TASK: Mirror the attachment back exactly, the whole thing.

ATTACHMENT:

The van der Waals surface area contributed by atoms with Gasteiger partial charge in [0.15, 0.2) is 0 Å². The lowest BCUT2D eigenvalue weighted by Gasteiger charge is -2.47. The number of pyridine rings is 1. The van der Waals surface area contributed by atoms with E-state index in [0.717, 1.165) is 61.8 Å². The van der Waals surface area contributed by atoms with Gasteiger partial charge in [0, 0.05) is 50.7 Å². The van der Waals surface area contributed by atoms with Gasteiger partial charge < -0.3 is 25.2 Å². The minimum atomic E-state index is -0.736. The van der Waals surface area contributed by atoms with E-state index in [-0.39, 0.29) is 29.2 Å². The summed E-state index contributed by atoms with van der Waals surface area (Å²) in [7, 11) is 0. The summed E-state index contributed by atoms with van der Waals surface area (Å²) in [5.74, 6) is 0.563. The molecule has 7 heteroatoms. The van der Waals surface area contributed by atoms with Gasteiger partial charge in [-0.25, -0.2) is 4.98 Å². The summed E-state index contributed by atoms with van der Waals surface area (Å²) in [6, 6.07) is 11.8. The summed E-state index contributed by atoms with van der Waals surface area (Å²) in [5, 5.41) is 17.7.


The van der Waals surface area contributed by atoms with Gasteiger partial charge in [0.15, 0.2) is 0 Å². The lowest BCUT2D eigenvalue weighted by Gasteiger charge is -2.47. The number of pyridine rings is 1. The van der Waals surface area contributed by atoms with E-state index in [0.717, 1.165) is 61.8 Å². The van der Waals surface area contributed by atoms with Gasteiger partial charge in [0, 0.05) is 50.7 Å². The van der Waals surface area contributed by atoms with Gasteiger partial charge < -0.3 is 25.2 Å². The minimum atomic E-state index is -0.736. The van der Waals surface area contributed by atoms with E-state index in [-0.39, 0.29) is 29.2 Å². The summed E-state index contributed by atoms with van der Waals surface area (Å²) in [7, 11) is 0. The summed E-state index contributed by atoms with van der Waals surface area (Å²) in [5.74, 6) is 0.563. The molecule has 7 heteroatoms. The van der Waals surface area contributed by atoms with Gasteiger partial charge in [-0.25, -0.2) is 4.98 Å². The summed E-state index contributed by atoms with van der Waals surface area (Å²) in [6, 6.07) is 11.8. The summed E-state index contributed by atoms with van der Waals surface area (Å²) in [5, 5.41) is 17.7.